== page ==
“If it’s what it looks like, it’s clearly a war crime,” a State Department official, speaking on the condition of anonymity, told reporters in a briefing on Tuesday.
Responding to the attack, Sen. Bob Corker, R-Tenn., said the U.S. “figuratively jumped in Putin’s lap over an agreement to remove Syria’s chemical weapons that we now know did not fully occur.”
Sen. Bob Casey, D-Pa., called the chemical attack “continued proof that Bashar al-Assad is a war criminal, not a potential partner.”
House Foreign Affairs Committee Chairman Ed Royce, R-Calif., said in a statement that “it is clear there is no hope for real peace in Syria until Assad is held accountable.”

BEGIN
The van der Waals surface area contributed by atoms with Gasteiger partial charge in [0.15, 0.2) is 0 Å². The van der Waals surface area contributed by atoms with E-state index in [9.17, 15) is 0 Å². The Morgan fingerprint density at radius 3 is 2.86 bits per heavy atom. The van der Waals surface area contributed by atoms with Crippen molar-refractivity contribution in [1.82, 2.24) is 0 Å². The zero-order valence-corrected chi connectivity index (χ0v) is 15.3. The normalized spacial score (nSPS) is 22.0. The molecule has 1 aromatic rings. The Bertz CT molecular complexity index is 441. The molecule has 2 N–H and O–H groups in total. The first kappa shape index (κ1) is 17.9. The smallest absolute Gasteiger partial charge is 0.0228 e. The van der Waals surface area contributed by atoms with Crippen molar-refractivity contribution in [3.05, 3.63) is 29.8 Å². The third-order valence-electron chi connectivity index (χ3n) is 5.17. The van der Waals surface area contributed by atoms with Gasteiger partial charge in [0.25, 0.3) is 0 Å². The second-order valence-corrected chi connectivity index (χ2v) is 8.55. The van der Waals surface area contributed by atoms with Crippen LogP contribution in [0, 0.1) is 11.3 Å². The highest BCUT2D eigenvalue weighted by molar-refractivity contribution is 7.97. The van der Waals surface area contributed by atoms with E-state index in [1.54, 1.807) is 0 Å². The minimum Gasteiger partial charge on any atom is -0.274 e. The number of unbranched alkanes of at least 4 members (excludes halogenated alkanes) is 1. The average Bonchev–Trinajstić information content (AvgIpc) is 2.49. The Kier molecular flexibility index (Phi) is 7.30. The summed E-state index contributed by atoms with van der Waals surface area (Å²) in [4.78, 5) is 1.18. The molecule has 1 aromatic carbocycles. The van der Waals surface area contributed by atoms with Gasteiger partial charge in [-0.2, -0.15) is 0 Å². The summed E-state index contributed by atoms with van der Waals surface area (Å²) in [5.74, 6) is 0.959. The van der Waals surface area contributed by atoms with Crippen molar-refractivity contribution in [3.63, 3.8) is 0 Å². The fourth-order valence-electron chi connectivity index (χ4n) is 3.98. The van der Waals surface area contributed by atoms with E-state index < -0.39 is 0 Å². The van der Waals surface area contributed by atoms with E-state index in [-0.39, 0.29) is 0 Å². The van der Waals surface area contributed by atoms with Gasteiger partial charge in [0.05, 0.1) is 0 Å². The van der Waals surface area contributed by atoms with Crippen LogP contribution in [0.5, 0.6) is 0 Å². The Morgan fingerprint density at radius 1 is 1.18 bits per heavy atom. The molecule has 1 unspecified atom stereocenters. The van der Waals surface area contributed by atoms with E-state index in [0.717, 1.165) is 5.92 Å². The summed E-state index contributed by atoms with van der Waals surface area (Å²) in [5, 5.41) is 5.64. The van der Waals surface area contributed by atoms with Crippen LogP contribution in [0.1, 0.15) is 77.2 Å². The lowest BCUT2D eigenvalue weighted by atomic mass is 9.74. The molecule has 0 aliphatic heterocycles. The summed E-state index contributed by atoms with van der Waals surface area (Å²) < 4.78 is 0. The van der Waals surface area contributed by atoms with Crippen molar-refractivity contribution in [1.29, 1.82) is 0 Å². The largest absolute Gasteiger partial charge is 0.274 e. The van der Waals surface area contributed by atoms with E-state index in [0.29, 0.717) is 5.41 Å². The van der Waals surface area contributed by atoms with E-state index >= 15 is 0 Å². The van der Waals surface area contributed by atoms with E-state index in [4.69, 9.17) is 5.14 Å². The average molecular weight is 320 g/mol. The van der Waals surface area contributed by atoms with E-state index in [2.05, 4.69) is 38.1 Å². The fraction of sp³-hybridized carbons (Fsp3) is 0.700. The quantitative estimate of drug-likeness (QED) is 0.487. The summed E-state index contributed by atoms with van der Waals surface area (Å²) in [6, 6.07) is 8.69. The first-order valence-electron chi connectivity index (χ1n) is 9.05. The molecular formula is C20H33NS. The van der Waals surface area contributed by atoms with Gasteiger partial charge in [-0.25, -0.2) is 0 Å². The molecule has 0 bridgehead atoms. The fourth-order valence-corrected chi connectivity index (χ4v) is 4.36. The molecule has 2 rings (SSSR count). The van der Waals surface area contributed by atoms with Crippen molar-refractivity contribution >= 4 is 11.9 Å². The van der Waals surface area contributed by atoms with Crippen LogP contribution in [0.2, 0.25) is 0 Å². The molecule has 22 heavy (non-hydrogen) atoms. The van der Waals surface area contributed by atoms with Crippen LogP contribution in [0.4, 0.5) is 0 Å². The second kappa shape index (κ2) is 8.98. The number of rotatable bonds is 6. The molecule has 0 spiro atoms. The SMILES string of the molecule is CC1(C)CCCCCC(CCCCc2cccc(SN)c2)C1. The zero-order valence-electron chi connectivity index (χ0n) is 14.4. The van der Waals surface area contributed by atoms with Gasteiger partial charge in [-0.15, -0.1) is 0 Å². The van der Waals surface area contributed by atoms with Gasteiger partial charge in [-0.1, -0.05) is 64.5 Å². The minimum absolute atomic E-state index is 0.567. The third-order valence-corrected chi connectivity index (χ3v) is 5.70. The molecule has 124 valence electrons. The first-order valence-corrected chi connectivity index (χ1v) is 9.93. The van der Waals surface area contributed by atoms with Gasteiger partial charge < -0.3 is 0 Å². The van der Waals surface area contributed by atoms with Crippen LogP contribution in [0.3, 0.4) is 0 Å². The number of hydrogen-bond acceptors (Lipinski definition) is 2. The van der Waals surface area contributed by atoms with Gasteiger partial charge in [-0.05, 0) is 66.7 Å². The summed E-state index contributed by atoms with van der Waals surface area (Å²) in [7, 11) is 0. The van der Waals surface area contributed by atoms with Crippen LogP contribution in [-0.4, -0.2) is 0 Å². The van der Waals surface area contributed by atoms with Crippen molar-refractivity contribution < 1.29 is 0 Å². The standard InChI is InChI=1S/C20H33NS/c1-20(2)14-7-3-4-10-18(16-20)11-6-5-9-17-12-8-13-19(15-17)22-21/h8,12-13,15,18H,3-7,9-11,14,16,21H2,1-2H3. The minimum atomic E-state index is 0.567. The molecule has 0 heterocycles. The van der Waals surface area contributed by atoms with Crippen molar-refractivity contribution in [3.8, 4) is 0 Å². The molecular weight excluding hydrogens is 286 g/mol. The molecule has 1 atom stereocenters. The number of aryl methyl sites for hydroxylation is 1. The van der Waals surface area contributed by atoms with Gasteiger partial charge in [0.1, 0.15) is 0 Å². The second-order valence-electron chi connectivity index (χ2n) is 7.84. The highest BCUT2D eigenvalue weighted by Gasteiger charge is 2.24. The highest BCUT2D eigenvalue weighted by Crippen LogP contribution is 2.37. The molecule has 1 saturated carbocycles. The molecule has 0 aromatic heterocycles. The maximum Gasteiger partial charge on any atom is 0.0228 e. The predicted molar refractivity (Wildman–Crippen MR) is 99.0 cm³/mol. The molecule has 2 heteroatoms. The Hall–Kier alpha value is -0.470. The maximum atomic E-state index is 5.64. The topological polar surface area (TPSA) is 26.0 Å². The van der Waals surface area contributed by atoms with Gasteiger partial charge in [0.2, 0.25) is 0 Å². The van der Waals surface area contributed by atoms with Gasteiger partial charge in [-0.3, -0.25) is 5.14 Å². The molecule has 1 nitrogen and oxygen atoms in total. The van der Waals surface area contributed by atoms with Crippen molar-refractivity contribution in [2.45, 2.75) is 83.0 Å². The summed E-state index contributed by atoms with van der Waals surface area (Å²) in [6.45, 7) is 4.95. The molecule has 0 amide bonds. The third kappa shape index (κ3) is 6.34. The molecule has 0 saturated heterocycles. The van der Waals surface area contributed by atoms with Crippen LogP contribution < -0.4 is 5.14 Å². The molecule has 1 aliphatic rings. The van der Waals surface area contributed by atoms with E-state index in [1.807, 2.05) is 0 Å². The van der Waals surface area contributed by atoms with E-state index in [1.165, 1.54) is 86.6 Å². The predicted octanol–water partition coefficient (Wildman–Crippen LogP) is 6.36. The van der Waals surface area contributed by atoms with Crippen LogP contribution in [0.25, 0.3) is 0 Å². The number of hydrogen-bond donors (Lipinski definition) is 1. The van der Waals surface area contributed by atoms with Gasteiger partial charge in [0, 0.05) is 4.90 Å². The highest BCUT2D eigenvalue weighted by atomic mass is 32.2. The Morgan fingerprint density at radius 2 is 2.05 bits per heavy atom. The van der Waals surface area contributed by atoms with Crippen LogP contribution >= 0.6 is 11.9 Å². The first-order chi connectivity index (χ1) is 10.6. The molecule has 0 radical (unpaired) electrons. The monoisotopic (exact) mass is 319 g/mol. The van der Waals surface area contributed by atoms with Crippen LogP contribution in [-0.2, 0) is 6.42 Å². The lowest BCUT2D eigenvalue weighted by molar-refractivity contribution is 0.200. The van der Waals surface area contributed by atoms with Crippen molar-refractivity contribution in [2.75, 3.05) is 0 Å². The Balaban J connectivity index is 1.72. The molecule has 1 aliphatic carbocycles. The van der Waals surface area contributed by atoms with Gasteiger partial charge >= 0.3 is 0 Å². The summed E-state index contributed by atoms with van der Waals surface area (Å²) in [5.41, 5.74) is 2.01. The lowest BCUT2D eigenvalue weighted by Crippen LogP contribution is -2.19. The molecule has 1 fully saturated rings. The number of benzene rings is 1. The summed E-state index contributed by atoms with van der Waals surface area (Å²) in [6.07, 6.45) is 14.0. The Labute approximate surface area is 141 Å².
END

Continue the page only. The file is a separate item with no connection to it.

Many U.S. allies on Tuesday seemed to agree. “Those saying Syrian people will decide Assad’s future: No people will remain if attacks continue,” Turkish Foreign Minister Mevlut Cavusoglu tweeted on Tuesday.
“I’m very clear that there can be no future for Assad in a stable Syria,” British Prime Minister Theresa May said in an interview with the BBC. “I call on all the parties involved to insure that we have a transition away from Assad.”
The civil war in Syria has killed more than 500,000 people in six years and displaced more than half of the prewar population of 22 million from their homes.
Franco Ordoñez contributed to this report.